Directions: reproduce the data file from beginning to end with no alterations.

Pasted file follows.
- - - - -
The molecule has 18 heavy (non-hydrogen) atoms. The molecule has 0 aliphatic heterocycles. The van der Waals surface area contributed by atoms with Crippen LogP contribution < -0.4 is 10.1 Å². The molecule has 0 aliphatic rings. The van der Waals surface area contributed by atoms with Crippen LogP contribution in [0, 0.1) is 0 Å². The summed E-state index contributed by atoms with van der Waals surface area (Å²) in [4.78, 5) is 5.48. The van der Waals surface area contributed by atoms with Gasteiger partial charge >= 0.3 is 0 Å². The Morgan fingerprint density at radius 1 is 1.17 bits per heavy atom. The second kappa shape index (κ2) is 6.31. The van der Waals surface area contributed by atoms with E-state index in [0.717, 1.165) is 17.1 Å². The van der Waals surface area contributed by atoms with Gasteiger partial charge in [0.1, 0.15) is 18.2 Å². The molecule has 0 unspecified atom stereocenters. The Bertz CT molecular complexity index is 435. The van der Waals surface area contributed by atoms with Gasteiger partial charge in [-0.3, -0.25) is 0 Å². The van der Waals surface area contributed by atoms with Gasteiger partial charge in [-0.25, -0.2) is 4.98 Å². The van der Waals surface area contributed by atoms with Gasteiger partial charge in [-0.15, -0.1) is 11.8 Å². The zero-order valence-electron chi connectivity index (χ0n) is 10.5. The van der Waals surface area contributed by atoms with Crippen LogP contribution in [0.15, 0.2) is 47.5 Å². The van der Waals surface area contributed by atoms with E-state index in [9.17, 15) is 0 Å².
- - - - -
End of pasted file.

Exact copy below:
The molecule has 18 heavy (non-hydrogen) atoms. The molecule has 0 aliphatic heterocycles. The van der Waals surface area contributed by atoms with Crippen LogP contribution < -0.4 is 10.1 Å². The molecule has 0 aliphatic rings. The van der Waals surface area contributed by atoms with Crippen LogP contribution in [0, 0.1) is 0 Å². The summed E-state index contributed by atoms with van der Waals surface area (Å²) in [4.78, 5) is 5.48. The van der Waals surface area contributed by atoms with Gasteiger partial charge >= 0.3 is 0 Å². The Morgan fingerprint density at radius 1 is 1.17 bits per heavy atom. The second kappa shape index (κ2) is 6.31. The van der Waals surface area contributed by atoms with E-state index in [0.717, 1.165) is 17.1 Å². The van der Waals surface area contributed by atoms with Gasteiger partial charge in [0.1, 0.15) is 18.2 Å². The molecule has 0 unspecified atom stereocenters. The Bertz CT molecular complexity index is 435. The van der Waals surface area contributed by atoms with Gasteiger partial charge in [-0.3, -0.25) is 0 Å². The van der Waals surface area contributed by atoms with Gasteiger partial charge in [-0.25, -0.2) is 4.98 Å². The van der Waals surface area contributed by atoms with Gasteiger partial charge in [-0.15, -0.1) is 11.8 Å². The zero-order valence-electron chi connectivity index (χ0n) is 10.5. The van der Waals surface area contributed by atoms with Crippen LogP contribution in [0.15, 0.2) is 47.5 Å². The van der Waals surface area contributed by atoms with E-state index in [9.17, 15) is 0 Å².